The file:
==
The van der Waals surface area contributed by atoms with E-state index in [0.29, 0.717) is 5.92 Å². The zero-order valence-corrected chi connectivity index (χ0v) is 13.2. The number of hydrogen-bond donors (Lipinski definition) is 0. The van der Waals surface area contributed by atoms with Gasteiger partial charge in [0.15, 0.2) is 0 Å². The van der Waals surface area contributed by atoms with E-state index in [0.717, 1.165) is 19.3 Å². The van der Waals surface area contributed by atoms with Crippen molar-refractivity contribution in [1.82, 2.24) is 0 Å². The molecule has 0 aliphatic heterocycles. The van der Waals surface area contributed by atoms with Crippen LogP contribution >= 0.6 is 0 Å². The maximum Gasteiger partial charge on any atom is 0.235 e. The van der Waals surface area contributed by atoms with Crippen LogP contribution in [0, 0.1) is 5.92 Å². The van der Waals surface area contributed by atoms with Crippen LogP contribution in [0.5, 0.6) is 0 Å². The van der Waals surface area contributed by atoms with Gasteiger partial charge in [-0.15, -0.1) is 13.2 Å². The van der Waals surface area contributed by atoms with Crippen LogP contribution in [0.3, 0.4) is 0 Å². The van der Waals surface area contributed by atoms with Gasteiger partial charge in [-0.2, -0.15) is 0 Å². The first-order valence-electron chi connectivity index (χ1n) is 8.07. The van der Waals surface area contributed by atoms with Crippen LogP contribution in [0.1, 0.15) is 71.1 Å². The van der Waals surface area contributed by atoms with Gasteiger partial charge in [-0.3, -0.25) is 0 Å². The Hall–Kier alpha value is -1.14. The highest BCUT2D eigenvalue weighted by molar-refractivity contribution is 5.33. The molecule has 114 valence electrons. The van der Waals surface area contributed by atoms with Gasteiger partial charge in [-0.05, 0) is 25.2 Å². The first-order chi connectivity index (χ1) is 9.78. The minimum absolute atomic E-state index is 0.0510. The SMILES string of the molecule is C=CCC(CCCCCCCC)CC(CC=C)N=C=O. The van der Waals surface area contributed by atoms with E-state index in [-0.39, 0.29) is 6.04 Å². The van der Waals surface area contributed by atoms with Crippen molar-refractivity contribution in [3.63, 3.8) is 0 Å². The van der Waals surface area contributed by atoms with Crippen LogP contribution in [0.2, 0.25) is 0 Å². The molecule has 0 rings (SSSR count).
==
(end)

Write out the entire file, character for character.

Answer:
The van der Waals surface area contributed by atoms with E-state index in [0.29, 0.717) is 5.92 Å². The zero-order valence-corrected chi connectivity index (χ0v) is 13.2. The number of hydrogen-bond donors (Lipinski definition) is 0. The van der Waals surface area contributed by atoms with Gasteiger partial charge in [0.15, 0.2) is 0 Å². The van der Waals surface area contributed by atoms with E-state index in [0.717, 1.165) is 19.3 Å². The van der Waals surface area contributed by atoms with Crippen molar-refractivity contribution in [1.82, 2.24) is 0 Å². The molecule has 0 aliphatic heterocycles. The van der Waals surface area contributed by atoms with Crippen LogP contribution >= 0.6 is 0 Å². The maximum Gasteiger partial charge on any atom is 0.235 e. The van der Waals surface area contributed by atoms with Crippen LogP contribution in [0, 0.1) is 5.92 Å². The van der Waals surface area contributed by atoms with Crippen LogP contribution in [0.5, 0.6) is 0 Å². The van der Waals surface area contributed by atoms with Gasteiger partial charge in [-0.15, -0.1) is 13.2 Å². The van der Waals surface area contributed by atoms with Crippen LogP contribution in [0.3, 0.4) is 0 Å². The van der Waals surface area contributed by atoms with Gasteiger partial charge in [-0.2, -0.15) is 0 Å². The first-order valence-electron chi connectivity index (χ1n) is 8.07. The van der Waals surface area contributed by atoms with Crippen LogP contribution in [0.1, 0.15) is 71.1 Å². The van der Waals surface area contributed by atoms with Gasteiger partial charge in [-0.3, -0.25) is 0 Å². The Hall–Kier alpha value is -1.14. The highest BCUT2D eigenvalue weighted by molar-refractivity contribution is 5.33. The molecule has 114 valence electrons. The van der Waals surface area contributed by atoms with Gasteiger partial charge in [-0.05, 0) is 25.2 Å². The first-order chi connectivity index (χ1) is 9.78. The minimum absolute atomic E-state index is 0.0510. The SMILES string of the molecule is C=CCC(CCCCCCCC)CC(CC=C)N=C=O. The van der Waals surface area contributed by atoms with E-state index in [-0.39, 0.29) is 6.04 Å². The van der Waals surface area contributed by atoms with Crippen molar-refractivity contribution in [3.63, 3.8) is 0 Å². The van der Waals surface area contributed by atoms with Crippen LogP contribution in [0.2, 0.25) is 0 Å². The molecule has 0 rings (SSSR count).